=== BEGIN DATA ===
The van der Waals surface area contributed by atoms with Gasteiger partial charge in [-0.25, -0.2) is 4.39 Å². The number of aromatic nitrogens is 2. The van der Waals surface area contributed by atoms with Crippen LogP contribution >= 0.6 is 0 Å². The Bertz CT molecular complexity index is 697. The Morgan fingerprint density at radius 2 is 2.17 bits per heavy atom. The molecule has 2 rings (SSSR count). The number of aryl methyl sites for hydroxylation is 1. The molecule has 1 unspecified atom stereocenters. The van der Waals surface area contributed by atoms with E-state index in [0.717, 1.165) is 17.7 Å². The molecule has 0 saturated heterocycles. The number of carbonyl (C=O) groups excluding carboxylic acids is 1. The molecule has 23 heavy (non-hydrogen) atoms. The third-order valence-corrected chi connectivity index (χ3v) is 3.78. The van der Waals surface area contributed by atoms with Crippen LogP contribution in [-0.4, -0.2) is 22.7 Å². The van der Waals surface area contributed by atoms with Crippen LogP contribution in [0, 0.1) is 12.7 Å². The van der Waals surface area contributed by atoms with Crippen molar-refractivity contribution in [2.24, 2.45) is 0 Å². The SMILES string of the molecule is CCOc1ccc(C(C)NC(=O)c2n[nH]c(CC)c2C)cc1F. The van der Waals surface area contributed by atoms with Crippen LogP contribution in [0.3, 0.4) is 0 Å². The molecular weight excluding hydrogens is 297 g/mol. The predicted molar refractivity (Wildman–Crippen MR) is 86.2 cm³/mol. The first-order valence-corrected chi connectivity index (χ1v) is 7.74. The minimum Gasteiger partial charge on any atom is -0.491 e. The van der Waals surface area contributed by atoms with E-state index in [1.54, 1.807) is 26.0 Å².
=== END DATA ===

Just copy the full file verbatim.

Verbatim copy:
The van der Waals surface area contributed by atoms with Gasteiger partial charge in [-0.25, -0.2) is 4.39 Å². The number of aromatic nitrogens is 2. The van der Waals surface area contributed by atoms with Crippen LogP contribution >= 0.6 is 0 Å². The Bertz CT molecular complexity index is 697. The Morgan fingerprint density at radius 2 is 2.17 bits per heavy atom. The molecule has 2 rings (SSSR count). The number of aryl methyl sites for hydroxylation is 1. The molecule has 1 unspecified atom stereocenters. The van der Waals surface area contributed by atoms with E-state index in [0.717, 1.165) is 17.7 Å². The molecule has 0 saturated heterocycles. The number of carbonyl (C=O) groups excluding carboxylic acids is 1. The molecule has 23 heavy (non-hydrogen) atoms. The third-order valence-corrected chi connectivity index (χ3v) is 3.78. The van der Waals surface area contributed by atoms with Crippen LogP contribution in [-0.4, -0.2) is 22.7 Å². The van der Waals surface area contributed by atoms with Crippen LogP contribution in [0, 0.1) is 12.7 Å². The van der Waals surface area contributed by atoms with Crippen molar-refractivity contribution in [2.24, 2.45) is 0 Å². The SMILES string of the molecule is CCOc1ccc(C(C)NC(=O)c2n[nH]c(CC)c2C)cc1F. The van der Waals surface area contributed by atoms with Crippen LogP contribution in [0.3, 0.4) is 0 Å². The molecular weight excluding hydrogens is 297 g/mol. The predicted molar refractivity (Wildman–Crippen MR) is 86.2 cm³/mol. The first-order valence-corrected chi connectivity index (χ1v) is 7.74. The minimum Gasteiger partial charge on any atom is -0.491 e. The van der Waals surface area contributed by atoms with E-state index in [1.54, 1.807) is 26.0 Å².